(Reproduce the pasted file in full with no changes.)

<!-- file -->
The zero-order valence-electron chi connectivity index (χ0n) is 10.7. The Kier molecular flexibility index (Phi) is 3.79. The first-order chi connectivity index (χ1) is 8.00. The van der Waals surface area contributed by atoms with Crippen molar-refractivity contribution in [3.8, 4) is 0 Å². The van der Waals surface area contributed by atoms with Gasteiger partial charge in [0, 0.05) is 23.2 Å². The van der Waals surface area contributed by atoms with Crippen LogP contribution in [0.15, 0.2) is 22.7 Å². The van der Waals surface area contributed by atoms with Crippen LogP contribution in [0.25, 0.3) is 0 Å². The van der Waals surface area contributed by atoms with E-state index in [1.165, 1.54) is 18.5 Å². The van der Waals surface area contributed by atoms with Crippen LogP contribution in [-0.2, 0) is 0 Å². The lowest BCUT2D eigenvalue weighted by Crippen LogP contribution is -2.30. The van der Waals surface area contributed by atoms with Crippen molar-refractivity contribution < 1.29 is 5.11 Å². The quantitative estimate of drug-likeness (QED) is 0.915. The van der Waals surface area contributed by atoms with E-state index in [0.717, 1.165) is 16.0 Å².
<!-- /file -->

The zero-order valence-electron chi connectivity index (χ0n) is 10.7. The Kier molecular flexibility index (Phi) is 3.79. The first-order chi connectivity index (χ1) is 8.00. The van der Waals surface area contributed by atoms with Crippen molar-refractivity contribution in [3.8, 4) is 0 Å². The van der Waals surface area contributed by atoms with Gasteiger partial charge in [0, 0.05) is 23.2 Å². The van der Waals surface area contributed by atoms with Crippen LogP contribution in [0.15, 0.2) is 22.7 Å². The van der Waals surface area contributed by atoms with Crippen LogP contribution in [0.25, 0.3) is 0 Å². The van der Waals surface area contributed by atoms with E-state index in [1.165, 1.54) is 18.5 Å². The van der Waals surface area contributed by atoms with Crippen LogP contribution in [-0.2, 0) is 0 Å². The lowest BCUT2D eigenvalue weighted by Crippen LogP contribution is -2.30. The van der Waals surface area contributed by atoms with Crippen molar-refractivity contribution < 1.29 is 5.11 Å². The quantitative estimate of drug-likeness (QED) is 0.915. The van der Waals surface area contributed by atoms with E-state index in [0.717, 1.165) is 16.0 Å².